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Mets’ late comeback efforts fall short against Padres

Mets can’t quite pull themselves out of an early 4-0 hole against Yu Darvish and the Padres.

MLB: New York Mets at San Diego Padres Orlando Ramirez-USA TODAY Sports

It was a tale of two games for the Mets in San Diego Thursday night, as the team looked a bit overmatched early by Yu Darvish and the Padres, only to come back late, with rallies in both the eighth and ninth innings, falling just short in a 4-3 defeat.

While Darvish cruised early—allowing only one walk through the first four innings—Taijuan Walker never quite looked comfortable throughout his game. Walker battled through the first two innings, stranding a pair of runners in each frame before the Padres finally broke through—barely—in the third.

After a leadoff walk to Manny Machado, Walker got Jake Cronenworth to fly out, bringing up the dangerous Fernando Tatis Jr. The MVP candidate lofted a high fly ball high and deep to straightaway center. Mason Williams seemed to have the ball lined up as he leapt at the wall, but as the ball entered his glove, it seemed to slip out or get jarred loose by con with the ball, landing over the fence and giving the Padres a 2-0 lead.

The Padres added another run in the bottom of the fourth. With one out, Victor Caratini walked, and Darvish followed with his second hit of the game before the Mets had recorded a single hit off of him—this one a double down the right field line. Caratini would then come around on a Jurickson Profar bloop single.

With two outs in the top of the fifth, Williams broke up the no hit bit with an infield single. Jose Peraza followed with a single to put runners on first and third. Given how dominant Darvish had seemed to that point, it seemed like an obvious time to pinch hit, but Luis Rojas made the curious choice to allow the clearly laboring Walker bat, and he grounded out to end the inning.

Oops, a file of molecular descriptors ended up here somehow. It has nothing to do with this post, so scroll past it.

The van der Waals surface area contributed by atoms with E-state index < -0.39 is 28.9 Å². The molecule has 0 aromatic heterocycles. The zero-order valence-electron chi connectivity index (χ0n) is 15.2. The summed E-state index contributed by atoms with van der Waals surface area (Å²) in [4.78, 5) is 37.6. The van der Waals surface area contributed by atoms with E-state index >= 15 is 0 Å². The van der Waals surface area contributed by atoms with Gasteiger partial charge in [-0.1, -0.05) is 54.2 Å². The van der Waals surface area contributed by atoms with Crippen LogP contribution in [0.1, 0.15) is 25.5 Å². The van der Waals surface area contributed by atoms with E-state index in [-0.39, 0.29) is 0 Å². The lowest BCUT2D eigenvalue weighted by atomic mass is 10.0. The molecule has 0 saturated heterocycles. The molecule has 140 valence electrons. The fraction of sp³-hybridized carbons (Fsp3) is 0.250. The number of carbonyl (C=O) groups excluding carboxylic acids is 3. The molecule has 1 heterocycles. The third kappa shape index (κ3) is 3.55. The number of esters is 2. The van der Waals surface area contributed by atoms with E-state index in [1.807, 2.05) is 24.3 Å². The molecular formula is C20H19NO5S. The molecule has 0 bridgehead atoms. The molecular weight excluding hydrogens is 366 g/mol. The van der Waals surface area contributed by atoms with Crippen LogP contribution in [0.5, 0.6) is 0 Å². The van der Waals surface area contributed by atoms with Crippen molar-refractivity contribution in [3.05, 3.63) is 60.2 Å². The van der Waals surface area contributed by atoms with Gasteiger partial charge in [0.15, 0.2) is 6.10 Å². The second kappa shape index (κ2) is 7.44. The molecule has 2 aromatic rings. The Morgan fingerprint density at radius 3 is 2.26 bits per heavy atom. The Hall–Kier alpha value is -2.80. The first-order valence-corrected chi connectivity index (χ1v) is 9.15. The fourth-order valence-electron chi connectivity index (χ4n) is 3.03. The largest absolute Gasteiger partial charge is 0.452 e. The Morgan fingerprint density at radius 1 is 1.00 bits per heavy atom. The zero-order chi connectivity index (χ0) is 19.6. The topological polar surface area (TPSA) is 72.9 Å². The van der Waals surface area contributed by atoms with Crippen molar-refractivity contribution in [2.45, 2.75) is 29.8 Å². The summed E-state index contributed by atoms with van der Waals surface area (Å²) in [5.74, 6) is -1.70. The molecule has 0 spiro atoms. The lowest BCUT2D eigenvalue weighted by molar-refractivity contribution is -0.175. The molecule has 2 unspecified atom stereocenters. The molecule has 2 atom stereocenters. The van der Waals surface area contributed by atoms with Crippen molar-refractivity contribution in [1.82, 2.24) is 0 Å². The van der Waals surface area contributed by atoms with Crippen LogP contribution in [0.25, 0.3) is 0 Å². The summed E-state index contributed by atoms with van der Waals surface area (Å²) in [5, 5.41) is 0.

Walker would not turn in a scoreless bottom of the fifth, although the run would be unearned. With Tatis on first after an infield single and one out, Brandon Drury fielded a slow ground ball—probably too slow to turn a double play, but his rushed throw to second eluded Peraza, leaving everyone safe. This would prove costly when Tatis advanced to third on a ground out and used his speed to score on a wild pitch that didn’t bounce terribly far from James McCann.

At 4-0 entering the top of the sixth and with two measly singles off of Darvish, the result seemed pretty cut and dried. But the Mets would awaken and battle. With one out in the frame, Francisco Lindor would get things started with a single to center, and when Darvish hung a slider to the red hot James McCann, it quickly ended up in the left field seats to cut the deficit in half. Darvish would hit Dom Smith with a pitch and then get was pulled for sidearming lefty reliever Tim Hill. Hill would walk Billy McKinney and Drury would reach on an error to load the bases. Here Rojas seized the opportunity and sent up a resting Pete Alonso to pinch hit, only for Alonso to ground into a double play to end the threat.

Jacob Barnes and Aaron Loup would turn in impressive work to keep the game close, and the Mets just missed knotting the game back up in the eighth. Lindor led off with a walk, and with two outs, Billy McKinney lofted a fly ball that missed going over the wall for a game tying home run by about a foot. The ball took a strange bounce off the right field wall away from Will Myers, but Manny Machado—already deep in the outfield on a shift—was able to hold McKinney to a triple. That potential tying run would remain there when Drury would ground out to short.

The Mets would get one more golden opportunity to knot the game in the ninth, as Tomas Nido led off with a pinch hit single and Jose Peraza would battle Padres closer Mark Melancon for a walk to put runners on first and second with none out. But Travis Blankenhorn could not play the role of Patrick Mazeika, grounding into a force out, before Kevin Pillar would hit a sharp grounder up the middle that might have tied the game years ago, but was right at the shifted Ha-Seong Kim to turn a game ending double play.

Box scores


Win Probability Added

What’s WPA?

Big Mets winner: Billy McKinney, +14.5% WPA
Big Mets loser: Kevin Pillar, -33.4% WPA
Mets pitchers: -10.7% WPA
Mets hitters: +39.3% WPA
Teh aw3s0mest play: Jose Peraza walk in the ninth, +16.5%%
Teh sux0rest play: Kevin Pillar double play in the ninth, -27.3%

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